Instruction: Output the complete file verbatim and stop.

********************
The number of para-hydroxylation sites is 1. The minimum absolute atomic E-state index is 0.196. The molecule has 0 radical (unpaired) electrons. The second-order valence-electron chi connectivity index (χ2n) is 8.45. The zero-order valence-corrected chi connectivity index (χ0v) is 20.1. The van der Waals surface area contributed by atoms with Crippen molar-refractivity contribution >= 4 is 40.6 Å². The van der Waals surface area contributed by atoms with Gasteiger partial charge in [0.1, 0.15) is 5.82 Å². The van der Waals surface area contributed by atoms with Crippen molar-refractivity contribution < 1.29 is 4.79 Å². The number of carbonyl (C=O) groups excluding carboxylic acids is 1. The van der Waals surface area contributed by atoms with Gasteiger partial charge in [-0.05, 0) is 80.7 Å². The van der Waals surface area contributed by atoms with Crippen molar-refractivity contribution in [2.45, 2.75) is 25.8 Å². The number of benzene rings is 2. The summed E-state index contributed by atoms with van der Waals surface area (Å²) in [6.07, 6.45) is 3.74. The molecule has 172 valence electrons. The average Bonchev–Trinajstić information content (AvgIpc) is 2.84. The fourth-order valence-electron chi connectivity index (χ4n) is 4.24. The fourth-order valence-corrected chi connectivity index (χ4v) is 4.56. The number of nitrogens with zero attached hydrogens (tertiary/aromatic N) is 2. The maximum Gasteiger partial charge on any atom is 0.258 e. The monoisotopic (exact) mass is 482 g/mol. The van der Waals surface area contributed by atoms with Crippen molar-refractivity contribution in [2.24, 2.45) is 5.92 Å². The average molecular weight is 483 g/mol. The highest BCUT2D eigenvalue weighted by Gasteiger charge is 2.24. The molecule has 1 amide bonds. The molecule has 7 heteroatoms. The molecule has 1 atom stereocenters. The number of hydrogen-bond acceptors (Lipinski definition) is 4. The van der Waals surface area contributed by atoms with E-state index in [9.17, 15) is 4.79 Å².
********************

The number of para-hydroxylation sites is 1. The minimum absolute atomic E-state index is 0.196. The molecule has 0 radical (unpaired) electrons. The second-order valence-electron chi connectivity index (χ2n) is 8.45. The zero-order valence-corrected chi connectivity index (χ0v) is 20.1. The van der Waals surface area contributed by atoms with Crippen molar-refractivity contribution >= 4 is 40.6 Å². The van der Waals surface area contributed by atoms with Gasteiger partial charge in [0.1, 0.15) is 5.82 Å². The van der Waals surface area contributed by atoms with Crippen molar-refractivity contribution < 1.29 is 4.79 Å². The number of carbonyl (C=O) groups excluding carboxylic acids is 1. The van der Waals surface area contributed by atoms with Gasteiger partial charge in [-0.05, 0) is 80.7 Å². The van der Waals surface area contributed by atoms with Crippen molar-refractivity contribution in [2.45, 2.75) is 25.8 Å². The number of benzene rings is 2. The summed E-state index contributed by atoms with van der Waals surface area (Å²) in [6.07, 6.45) is 3.74. The molecule has 172 valence electrons. The average Bonchev–Trinajstić information content (AvgIpc) is 2.84. The fourth-order valence-electron chi connectivity index (χ4n) is 4.24. The fourth-order valence-corrected chi connectivity index (χ4v) is 4.56. The number of nitrogens with zero attached hydrogens (tertiary/aromatic N) is 2. The maximum Gasteiger partial charge on any atom is 0.258 e. The monoisotopic (exact) mass is 482 g/mol. The van der Waals surface area contributed by atoms with Crippen molar-refractivity contribution in [2.24, 2.45) is 5.92 Å². The average molecular weight is 483 g/mol. The highest BCUT2D eigenvalue weighted by Gasteiger charge is 2.24. The molecule has 1 amide bonds. The molecule has 7 heteroatoms. The molecule has 1 atom stereocenters. The number of hydrogen-bond acceptors (Lipinski definition) is 4. The van der Waals surface area contributed by atoms with E-state index in [9.17, 15) is 4.79 Å².